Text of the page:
with love to indore

Thursday, October 18, 2012

A tale of two cities

Piece by Sunita Narain on her recent visit to Indore


Relevant parts for Indore,

ndore, because of its location, had a rich tradition of lakes. Rain water was harvested and stored in structures, which recharged groundwater. Then, in 1977, the city brought Narmada water from some 110 km to the city. Indore should have had enough to drink and to swim. But 35 years later, the water has still not reached all distribution pipelines. Over 50 per cent of the 172 million litres per day of water it sources is lost in distribution, which means there is far more costs but far less water to supply. The city water utility has no money to repair and extend its water system. It spends all it has and more in just electricity costs of bringing the water. Politicians are vying with each other to bring the water from the Maheshwar dam. The recent jal samadhi by the Maheshwar dam-displaced has met with enormous anger from Indore’s power elite. They say they need the dam’s water at all costs. They do not care if the people, whose land has been submerged by the dam, have not received compensation or been resettled.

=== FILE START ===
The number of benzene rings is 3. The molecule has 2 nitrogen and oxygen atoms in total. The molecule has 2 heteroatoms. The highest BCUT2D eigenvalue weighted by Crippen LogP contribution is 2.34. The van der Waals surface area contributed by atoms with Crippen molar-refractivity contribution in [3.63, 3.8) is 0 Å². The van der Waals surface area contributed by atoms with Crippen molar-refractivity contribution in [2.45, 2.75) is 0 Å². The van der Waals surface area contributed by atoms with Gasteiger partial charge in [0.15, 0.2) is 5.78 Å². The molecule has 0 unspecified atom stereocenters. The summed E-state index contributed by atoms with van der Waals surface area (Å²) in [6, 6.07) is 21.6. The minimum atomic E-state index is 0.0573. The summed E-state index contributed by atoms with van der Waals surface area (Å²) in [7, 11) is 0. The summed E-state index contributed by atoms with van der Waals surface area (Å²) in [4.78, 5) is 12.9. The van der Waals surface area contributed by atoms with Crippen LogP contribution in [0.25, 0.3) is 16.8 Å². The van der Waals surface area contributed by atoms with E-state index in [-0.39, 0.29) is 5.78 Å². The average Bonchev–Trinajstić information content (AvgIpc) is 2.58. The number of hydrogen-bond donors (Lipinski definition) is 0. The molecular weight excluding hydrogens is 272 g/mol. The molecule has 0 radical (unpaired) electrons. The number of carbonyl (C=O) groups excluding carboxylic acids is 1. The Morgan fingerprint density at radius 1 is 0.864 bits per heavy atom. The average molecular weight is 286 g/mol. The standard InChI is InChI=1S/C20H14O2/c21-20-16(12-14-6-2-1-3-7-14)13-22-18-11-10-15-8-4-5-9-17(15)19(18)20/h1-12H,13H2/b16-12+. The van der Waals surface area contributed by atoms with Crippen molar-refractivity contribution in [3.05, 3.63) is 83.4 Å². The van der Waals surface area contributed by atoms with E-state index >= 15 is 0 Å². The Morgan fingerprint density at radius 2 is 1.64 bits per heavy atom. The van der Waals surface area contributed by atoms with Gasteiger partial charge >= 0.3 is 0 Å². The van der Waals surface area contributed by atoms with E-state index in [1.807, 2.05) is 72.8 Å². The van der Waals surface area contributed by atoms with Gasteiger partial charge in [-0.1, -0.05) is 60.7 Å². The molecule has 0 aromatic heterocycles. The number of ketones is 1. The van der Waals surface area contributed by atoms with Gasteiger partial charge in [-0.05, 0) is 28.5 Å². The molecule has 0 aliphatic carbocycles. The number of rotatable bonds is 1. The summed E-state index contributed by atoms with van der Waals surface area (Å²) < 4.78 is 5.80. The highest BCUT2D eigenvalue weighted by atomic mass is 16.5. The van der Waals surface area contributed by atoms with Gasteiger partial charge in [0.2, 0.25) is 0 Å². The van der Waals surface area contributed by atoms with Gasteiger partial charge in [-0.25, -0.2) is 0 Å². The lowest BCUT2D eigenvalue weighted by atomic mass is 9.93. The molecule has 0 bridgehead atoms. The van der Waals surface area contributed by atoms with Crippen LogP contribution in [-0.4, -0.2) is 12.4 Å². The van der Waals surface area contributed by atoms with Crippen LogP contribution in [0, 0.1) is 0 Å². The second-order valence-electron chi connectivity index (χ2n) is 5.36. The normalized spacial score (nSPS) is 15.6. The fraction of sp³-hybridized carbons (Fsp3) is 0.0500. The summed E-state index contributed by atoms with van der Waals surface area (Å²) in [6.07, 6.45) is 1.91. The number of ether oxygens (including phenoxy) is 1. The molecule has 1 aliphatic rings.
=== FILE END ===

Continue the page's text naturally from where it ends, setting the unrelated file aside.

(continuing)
The same power elite never demand systems to deal with the sewage they flush out of their homes. In Indore, the sewage system was constructed in 1936 at the time of the Holkars. Independent Indore has added to it insignificantly. The bulk of the sewage pours into its rivers, Khan and Saraswati, and Piliyakhal Nullah, untreated. It forgets that the Khan pollutes the Kshipra; the main water source of the neighbour, Ujjain.


For instance, they should not repeat the mistake of allowing fleets of cars to take over their roads. Indore was an enlightened city to plan for a bus-based future. Some years ago it invested in new buses, rationalised routes, created systems for efficient operation and put GPS in place to track and inform customers. Now cost of bus fuel is up, fares have not been revised and buses are losers. Still the majority of the city population rides or walks, even though the city’s footpaths are long gone. Indore is now building a bus rapid transit (BRT) corridor. It has a many foreign and Indian consultants to design the system but the people of Indore have no idea what is being proposed and why BRT is important. So they already hate it.

1 comment: